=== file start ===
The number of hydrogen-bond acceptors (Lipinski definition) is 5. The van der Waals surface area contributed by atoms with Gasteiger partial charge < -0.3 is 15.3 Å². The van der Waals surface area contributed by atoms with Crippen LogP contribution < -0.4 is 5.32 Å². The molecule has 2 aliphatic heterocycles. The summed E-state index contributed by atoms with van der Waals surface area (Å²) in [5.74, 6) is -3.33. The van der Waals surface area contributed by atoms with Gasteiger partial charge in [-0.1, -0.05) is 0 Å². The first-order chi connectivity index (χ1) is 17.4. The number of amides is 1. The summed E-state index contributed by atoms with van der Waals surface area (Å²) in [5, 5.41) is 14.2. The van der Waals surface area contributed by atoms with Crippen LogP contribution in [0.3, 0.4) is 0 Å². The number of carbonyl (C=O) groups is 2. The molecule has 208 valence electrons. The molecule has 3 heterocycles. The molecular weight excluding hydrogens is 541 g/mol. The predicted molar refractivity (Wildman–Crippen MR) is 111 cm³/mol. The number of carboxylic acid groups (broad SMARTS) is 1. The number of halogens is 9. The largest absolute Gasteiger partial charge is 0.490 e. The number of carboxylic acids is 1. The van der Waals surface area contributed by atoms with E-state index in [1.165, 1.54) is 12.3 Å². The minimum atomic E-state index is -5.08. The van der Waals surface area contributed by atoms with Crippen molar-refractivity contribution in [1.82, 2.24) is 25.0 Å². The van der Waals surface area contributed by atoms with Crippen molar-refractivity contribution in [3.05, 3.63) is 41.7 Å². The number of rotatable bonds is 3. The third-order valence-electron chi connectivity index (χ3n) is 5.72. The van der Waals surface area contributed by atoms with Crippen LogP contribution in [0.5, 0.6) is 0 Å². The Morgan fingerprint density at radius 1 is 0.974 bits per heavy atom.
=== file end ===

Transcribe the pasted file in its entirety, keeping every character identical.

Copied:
The number of hydrogen-bond acceptors (Lipinski definition) is 5. The van der Waals surface area contributed by atoms with Gasteiger partial charge < -0.3 is 15.3 Å². The van der Waals surface area contributed by atoms with Crippen LogP contribution < -0.4 is 5.32 Å². The molecule has 2 aliphatic heterocycles. The summed E-state index contributed by atoms with van der Waals surface area (Å²) in [5.74, 6) is -3.33. The van der Waals surface area contributed by atoms with Gasteiger partial charge in [-0.1, -0.05) is 0 Å². The first-order chi connectivity index (χ1) is 17.4. The number of amides is 1. The summed E-state index contributed by atoms with van der Waals surface area (Å²) in [5, 5.41) is 14.2. The van der Waals surface area contributed by atoms with Crippen LogP contribution in [0.3, 0.4) is 0 Å². The number of carbonyl (C=O) groups is 2. The molecule has 208 valence electrons. The molecule has 3 heterocycles. The molecular weight excluding hydrogens is 541 g/mol. The predicted molar refractivity (Wildman–Crippen MR) is 111 cm³/mol. The number of carboxylic acid groups (broad SMARTS) is 1. The number of halogens is 9. The largest absolute Gasteiger partial charge is 0.490 e. The number of carboxylic acids is 1. The van der Waals surface area contributed by atoms with E-state index in [1.165, 1.54) is 12.3 Å². The minimum atomic E-state index is -5.08. The van der Waals surface area contributed by atoms with Crippen molar-refractivity contribution in [1.82, 2.24) is 25.0 Å². The van der Waals surface area contributed by atoms with Crippen molar-refractivity contribution in [3.05, 3.63) is 41.7 Å². The number of rotatable bonds is 3. The third-order valence-electron chi connectivity index (χ3n) is 5.72. The van der Waals surface area contributed by atoms with Crippen LogP contribution in [0.5, 0.6) is 0 Å². The Morgan fingerprint density at radius 1 is 0.974 bits per heavy atom.